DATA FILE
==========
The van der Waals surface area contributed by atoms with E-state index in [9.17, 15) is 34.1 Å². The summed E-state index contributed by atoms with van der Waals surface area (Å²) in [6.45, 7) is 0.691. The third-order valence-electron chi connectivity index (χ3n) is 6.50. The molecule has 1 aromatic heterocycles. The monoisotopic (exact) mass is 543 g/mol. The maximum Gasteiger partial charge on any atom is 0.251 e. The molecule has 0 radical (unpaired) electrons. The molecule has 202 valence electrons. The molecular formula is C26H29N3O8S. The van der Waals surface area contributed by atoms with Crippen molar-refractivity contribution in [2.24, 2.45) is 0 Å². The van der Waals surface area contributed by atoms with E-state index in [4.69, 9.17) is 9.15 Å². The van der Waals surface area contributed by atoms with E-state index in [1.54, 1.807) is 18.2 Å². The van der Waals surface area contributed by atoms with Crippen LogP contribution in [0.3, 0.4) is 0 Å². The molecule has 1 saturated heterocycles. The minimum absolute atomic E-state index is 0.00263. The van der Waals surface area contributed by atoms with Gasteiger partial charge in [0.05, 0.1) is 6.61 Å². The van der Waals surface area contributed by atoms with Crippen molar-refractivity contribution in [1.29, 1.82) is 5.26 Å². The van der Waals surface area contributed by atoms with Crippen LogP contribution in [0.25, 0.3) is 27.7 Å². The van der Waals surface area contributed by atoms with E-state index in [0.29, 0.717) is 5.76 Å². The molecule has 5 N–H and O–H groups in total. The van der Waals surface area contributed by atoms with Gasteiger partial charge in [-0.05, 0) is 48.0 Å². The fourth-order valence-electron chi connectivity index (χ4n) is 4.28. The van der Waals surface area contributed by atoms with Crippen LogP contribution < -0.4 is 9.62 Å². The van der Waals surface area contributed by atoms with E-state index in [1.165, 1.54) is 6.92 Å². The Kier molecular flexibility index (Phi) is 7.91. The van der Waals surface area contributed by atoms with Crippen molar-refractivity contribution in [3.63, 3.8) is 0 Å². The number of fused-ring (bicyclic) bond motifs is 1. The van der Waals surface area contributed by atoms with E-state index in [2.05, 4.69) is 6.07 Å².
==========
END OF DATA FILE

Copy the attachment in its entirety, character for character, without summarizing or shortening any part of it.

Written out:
The van der Waals surface area contributed by atoms with E-state index in [9.17, 15) is 34.1 Å². The summed E-state index contributed by atoms with van der Waals surface area (Å²) in [6.45, 7) is 0.691. The third-order valence-electron chi connectivity index (χ3n) is 6.50. The molecule has 1 aromatic heterocycles. The monoisotopic (exact) mass is 543 g/mol. The maximum Gasteiger partial charge on any atom is 0.251 e. The molecule has 0 radical (unpaired) electrons. The molecule has 202 valence electrons. The molecular formula is C26H29N3O8S. The van der Waals surface area contributed by atoms with Crippen molar-refractivity contribution in [2.24, 2.45) is 0 Å². The van der Waals surface area contributed by atoms with E-state index in [4.69, 9.17) is 9.15 Å². The van der Waals surface area contributed by atoms with E-state index in [1.54, 1.807) is 18.2 Å². The van der Waals surface area contributed by atoms with Crippen LogP contribution in [0.3, 0.4) is 0 Å². The molecule has 1 saturated heterocycles. The minimum absolute atomic E-state index is 0.00263. The van der Waals surface area contributed by atoms with Gasteiger partial charge in [0.05, 0.1) is 6.61 Å². The van der Waals surface area contributed by atoms with Crippen molar-refractivity contribution in [1.29, 1.82) is 5.26 Å². The van der Waals surface area contributed by atoms with Crippen LogP contribution in [0.25, 0.3) is 27.7 Å². The van der Waals surface area contributed by atoms with E-state index in [0.29, 0.717) is 5.76 Å². The molecule has 5 N–H and O–H groups in total. The van der Waals surface area contributed by atoms with Gasteiger partial charge in [-0.05, 0) is 48.0 Å². The fourth-order valence-electron chi connectivity index (χ4n) is 4.28. The van der Waals surface area contributed by atoms with Crippen LogP contribution < -0.4 is 9.62 Å². The van der Waals surface area contributed by atoms with E-state index in [1.165, 1.54) is 6.92 Å². The Kier molecular flexibility index (Phi) is 7.91. The van der Waals surface area contributed by atoms with Crippen molar-refractivity contribution in [3.63, 3.8) is 0 Å². The number of fused-ring (bicyclic) bond motifs is 1. The van der Waals surface area contributed by atoms with E-state index in [2.05, 4.69) is 6.07 Å².